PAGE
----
As you would expect from an island with such a dominant position it has attracted an endless stream of visitors, some unwanted, over the centuries but now welcomes the modern day tourist with welcome arms and the promise of a fantastic holiday whatever the season.
With 7000 years of history Malta has a host of worthy sites and buildings to see ranging from some of the oldest standing buildings in the world through Medieval houses, Baroque Palaces and Renaissance Cathedrals. As ownership of many islands in the Mediterranean changed hands during ancient times, Malta too was subjected to a series of rulers, invaders, exiles and benefactors. This sequence of changes has left a rich variety of remains and relics that are available to see to today. More recently Malta played a huge part in the 2nd World War when the British Navy was based here and the island was subjected to long periods of artillery bombardment. This British influence can still be seen today in the form of the cast iron red pillar boxes of which there are still over 160 on Malta and are listed as national monuments and also the British red telephone box albeit now adorned with a modern telephone company’s logo.
To get a feel of how Malta was during the times of earlier invaders there is a regular pageant entitled Alarme, the re-enactment of the skirmishes between the Maltese military and Napoleon’s troops from the period 1798-1800. Taking place on the third Sunday of February, March, April, May, June, Oct and November this dramatises the arrival of the French, the Maltese rebellion and then the subsequent arrival of the British troops. Organised by the Maltese Tourist board, this spectacular event can be seen in the authentic surroundings of Fort St Elmo.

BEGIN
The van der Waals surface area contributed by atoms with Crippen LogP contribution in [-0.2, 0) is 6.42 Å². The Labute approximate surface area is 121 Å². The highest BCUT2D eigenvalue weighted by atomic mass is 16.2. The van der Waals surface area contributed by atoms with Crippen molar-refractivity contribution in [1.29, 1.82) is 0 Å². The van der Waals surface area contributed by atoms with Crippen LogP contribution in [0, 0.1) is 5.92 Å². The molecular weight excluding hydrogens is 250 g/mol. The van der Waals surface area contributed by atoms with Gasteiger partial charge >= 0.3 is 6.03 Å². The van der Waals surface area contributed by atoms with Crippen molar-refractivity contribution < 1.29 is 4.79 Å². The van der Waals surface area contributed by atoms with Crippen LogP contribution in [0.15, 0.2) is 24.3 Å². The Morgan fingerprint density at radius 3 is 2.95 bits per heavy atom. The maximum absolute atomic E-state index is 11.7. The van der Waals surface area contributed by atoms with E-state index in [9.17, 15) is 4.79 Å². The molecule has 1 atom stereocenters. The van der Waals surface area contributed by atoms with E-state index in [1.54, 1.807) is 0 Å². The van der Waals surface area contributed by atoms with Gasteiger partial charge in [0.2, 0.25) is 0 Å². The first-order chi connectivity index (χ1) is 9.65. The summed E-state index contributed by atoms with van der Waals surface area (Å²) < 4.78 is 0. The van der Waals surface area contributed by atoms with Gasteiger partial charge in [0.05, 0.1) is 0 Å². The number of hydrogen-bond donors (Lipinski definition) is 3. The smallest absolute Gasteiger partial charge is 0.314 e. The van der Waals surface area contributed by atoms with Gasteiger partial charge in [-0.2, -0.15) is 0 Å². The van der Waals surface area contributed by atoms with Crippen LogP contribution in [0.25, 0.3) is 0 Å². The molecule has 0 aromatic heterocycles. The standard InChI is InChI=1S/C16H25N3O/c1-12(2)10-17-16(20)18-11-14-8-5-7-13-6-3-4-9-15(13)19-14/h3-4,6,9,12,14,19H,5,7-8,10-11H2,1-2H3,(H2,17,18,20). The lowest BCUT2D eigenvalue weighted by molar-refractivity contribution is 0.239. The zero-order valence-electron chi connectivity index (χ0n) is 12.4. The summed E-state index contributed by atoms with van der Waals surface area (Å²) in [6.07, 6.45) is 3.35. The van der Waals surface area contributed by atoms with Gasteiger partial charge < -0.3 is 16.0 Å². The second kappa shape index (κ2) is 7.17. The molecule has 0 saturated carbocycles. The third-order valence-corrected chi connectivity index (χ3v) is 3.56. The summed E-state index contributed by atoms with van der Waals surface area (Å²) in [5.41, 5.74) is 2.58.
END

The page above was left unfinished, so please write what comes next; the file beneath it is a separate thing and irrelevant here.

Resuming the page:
Malta also promotes a number of other festivals, many smaller ones in the local villages but also the more international Malta Jazz Festival in July, the Malta Tattoo, the Malta Fireworks Festival in April and a series of music concerts.
Reflecting its history, weather and fantastic location Malta has been frequently used recently by the movie industry for filming and in fact quite an industry has built up over the last twenty years to provide services for this. Some of the films that used Malta for shooting include the original Casino Royale, The Da Vinci Code, Troy and Gladiator starring Russell Crow, which included scenes shot at Fort Ricasoli.
The capital, Valletta, is a interesting city with the hustle and bustle of modern life set in narrow roads of ancient buildings, churches and cathedrals. A visit to and tour of the old port is essential for every visitor. In contrast, the old city of Mdina is a peaceful and relaxed place set in the middle of the island with its honey coloured limestone buildings magnificent under the blue skies a great reminder of the island’s past.
Of course Malta is not just about its interesting past and magnificent buildings, it also has typical Mediterranean weather ideal for the traveller who wants a relaxing beach holiday in a destination that is not too far from home. You are never far from sandy beaches, rocky coves, and a variety of restaurants with cuisines reflecting the island’s past multicultural residents, good hotels and nightlife ensuring that all tastes are catered for.
Malta’s climate is generally mild and fine all year round, the hotter summer months pleasantly tempered some what by the sea breezes and the winter months being mild although sea temperatures can drop during November-February making swimming a bracing activity.
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